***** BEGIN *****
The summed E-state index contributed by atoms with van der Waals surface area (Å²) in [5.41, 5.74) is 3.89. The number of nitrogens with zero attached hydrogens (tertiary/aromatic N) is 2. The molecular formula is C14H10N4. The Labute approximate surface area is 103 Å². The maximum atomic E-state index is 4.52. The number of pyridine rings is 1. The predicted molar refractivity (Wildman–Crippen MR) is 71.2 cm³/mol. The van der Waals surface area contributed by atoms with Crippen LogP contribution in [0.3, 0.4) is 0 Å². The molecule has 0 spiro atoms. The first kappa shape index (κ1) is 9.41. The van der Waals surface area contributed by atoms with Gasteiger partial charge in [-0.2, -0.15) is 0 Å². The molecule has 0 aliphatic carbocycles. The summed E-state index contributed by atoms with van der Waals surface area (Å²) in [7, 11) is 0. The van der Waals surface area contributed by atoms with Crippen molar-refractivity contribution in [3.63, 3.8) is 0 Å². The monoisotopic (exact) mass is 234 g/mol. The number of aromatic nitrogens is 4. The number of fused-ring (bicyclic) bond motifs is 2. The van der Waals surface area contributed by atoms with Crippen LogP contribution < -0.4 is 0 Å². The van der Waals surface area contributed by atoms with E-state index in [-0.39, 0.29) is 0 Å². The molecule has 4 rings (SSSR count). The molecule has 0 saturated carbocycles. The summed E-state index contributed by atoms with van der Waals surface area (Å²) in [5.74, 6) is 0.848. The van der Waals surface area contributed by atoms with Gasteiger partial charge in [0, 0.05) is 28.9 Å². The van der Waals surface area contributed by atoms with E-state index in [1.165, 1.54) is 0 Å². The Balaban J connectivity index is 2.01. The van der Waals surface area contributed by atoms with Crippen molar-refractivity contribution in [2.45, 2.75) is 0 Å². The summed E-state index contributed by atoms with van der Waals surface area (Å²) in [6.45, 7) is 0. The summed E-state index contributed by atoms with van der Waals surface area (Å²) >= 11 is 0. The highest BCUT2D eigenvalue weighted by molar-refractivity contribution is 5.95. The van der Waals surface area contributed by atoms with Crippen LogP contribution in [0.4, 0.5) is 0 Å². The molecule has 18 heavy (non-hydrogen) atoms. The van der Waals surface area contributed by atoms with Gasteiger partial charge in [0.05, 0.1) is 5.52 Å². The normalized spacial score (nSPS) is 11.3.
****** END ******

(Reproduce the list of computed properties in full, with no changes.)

The summed E-state index contributed by atoms with van der Waals surface area (Å²) in [5.41, 5.74) is 3.89. The number of nitrogens with zero attached hydrogens (tertiary/aromatic N) is 2. The molecular formula is C14H10N4. The Labute approximate surface area is 103 Å². The maximum atomic E-state index is 4.52. The number of pyridine rings is 1. The predicted molar refractivity (Wildman–Crippen MR) is 71.2 cm³/mol. The van der Waals surface area contributed by atoms with Crippen LogP contribution in [0.3, 0.4) is 0 Å². The molecule has 0 spiro atoms. The first kappa shape index (κ1) is 9.41. The van der Waals surface area contributed by atoms with Gasteiger partial charge in [-0.2, -0.15) is 0 Å². The molecule has 0 aliphatic carbocycles. The summed E-state index contributed by atoms with van der Waals surface area (Å²) in [7, 11) is 0. The van der Waals surface area contributed by atoms with Crippen molar-refractivity contribution in [3.63, 3.8) is 0 Å². The monoisotopic (exact) mass is 234 g/mol. The number of aromatic nitrogens is 4. The number of fused-ring (bicyclic) bond motifs is 2. The van der Waals surface area contributed by atoms with Crippen LogP contribution < -0.4 is 0 Å². The van der Waals surface area contributed by atoms with E-state index in [-0.39, 0.29) is 0 Å². The molecule has 4 rings (SSSR count). The molecule has 0 saturated carbocycles. The summed E-state index contributed by atoms with van der Waals surface area (Å²) in [5.74, 6) is 0.848. The van der Waals surface area contributed by atoms with Gasteiger partial charge in [0, 0.05) is 28.9 Å². The van der Waals surface area contributed by atoms with E-state index in [1.165, 1.54) is 0 Å². The Balaban J connectivity index is 2.01. The van der Waals surface area contributed by atoms with Crippen molar-refractivity contribution in [2.45, 2.75) is 0 Å². The summed E-state index contributed by atoms with van der Waals surface area (Å²) in [6.45, 7) is 0. The summed E-state index contributed by atoms with van der Waals surface area (Å²) >= 11 is 0. The highest BCUT2D eigenvalue weighted by molar-refractivity contribution is 5.95. The van der Waals surface area contributed by atoms with Crippen LogP contribution in [0.4, 0.5) is 0 Å². The molecule has 18 heavy (non-hydrogen) atoms. The van der Waals surface area contributed by atoms with Gasteiger partial charge in [0.05, 0.1) is 5.52 Å². The normalized spacial score (nSPS) is 11.3.